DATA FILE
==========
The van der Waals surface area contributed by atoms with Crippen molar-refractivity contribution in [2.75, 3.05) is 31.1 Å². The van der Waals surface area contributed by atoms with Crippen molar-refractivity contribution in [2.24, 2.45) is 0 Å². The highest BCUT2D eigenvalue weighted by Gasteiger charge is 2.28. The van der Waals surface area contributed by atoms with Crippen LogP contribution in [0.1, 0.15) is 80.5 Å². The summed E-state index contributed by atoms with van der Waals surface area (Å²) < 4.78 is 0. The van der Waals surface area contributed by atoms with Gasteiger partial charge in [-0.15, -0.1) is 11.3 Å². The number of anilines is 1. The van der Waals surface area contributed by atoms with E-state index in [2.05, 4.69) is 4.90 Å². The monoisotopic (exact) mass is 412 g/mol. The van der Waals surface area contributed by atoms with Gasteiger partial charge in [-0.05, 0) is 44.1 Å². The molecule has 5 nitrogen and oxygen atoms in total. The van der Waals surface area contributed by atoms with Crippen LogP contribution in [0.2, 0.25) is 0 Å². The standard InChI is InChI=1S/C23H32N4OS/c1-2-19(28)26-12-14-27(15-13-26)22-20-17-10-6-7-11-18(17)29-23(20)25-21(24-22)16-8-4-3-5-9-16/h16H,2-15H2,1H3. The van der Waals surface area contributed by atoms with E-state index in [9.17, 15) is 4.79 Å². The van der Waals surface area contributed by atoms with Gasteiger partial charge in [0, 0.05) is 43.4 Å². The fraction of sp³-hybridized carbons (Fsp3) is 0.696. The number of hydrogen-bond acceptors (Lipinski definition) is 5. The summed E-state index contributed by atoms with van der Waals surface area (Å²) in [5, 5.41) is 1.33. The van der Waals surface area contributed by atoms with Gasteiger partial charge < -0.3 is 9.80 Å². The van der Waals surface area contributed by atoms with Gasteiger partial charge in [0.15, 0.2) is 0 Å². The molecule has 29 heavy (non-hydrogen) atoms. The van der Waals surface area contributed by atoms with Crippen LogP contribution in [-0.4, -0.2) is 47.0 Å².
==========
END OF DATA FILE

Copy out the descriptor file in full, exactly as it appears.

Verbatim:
The van der Waals surface area contributed by atoms with Crippen molar-refractivity contribution in [2.75, 3.05) is 31.1 Å². The van der Waals surface area contributed by atoms with Crippen molar-refractivity contribution in [2.24, 2.45) is 0 Å². The highest BCUT2D eigenvalue weighted by Gasteiger charge is 2.28. The van der Waals surface area contributed by atoms with Crippen LogP contribution in [0.1, 0.15) is 80.5 Å². The summed E-state index contributed by atoms with van der Waals surface area (Å²) < 4.78 is 0. The van der Waals surface area contributed by atoms with Gasteiger partial charge in [-0.15, -0.1) is 11.3 Å². The number of anilines is 1. The van der Waals surface area contributed by atoms with E-state index in [2.05, 4.69) is 4.90 Å². The monoisotopic (exact) mass is 412 g/mol. The van der Waals surface area contributed by atoms with Gasteiger partial charge in [-0.05, 0) is 44.1 Å². The molecule has 5 nitrogen and oxygen atoms in total. The van der Waals surface area contributed by atoms with Crippen LogP contribution in [0.2, 0.25) is 0 Å². The standard InChI is InChI=1S/C23H32N4OS/c1-2-19(28)26-12-14-27(15-13-26)22-20-17-10-6-7-11-18(17)29-23(20)25-21(24-22)16-8-4-3-5-9-16/h16H,2-15H2,1H3. The van der Waals surface area contributed by atoms with E-state index in [9.17, 15) is 4.79 Å². The van der Waals surface area contributed by atoms with Gasteiger partial charge in [0, 0.05) is 43.4 Å². The fraction of sp³-hybridized carbons (Fsp3) is 0.696. The number of hydrogen-bond acceptors (Lipinski definition) is 5. The summed E-state index contributed by atoms with van der Waals surface area (Å²) in [5, 5.41) is 1.33. The van der Waals surface area contributed by atoms with Gasteiger partial charge < -0.3 is 9.80 Å². The van der Waals surface area contributed by atoms with Gasteiger partial charge in [0.15, 0.2) is 0 Å². The molecule has 29 heavy (non-hydrogen) atoms. The van der Waals surface area contributed by atoms with Crippen LogP contribution in [-0.4, -0.2) is 47.0 Å².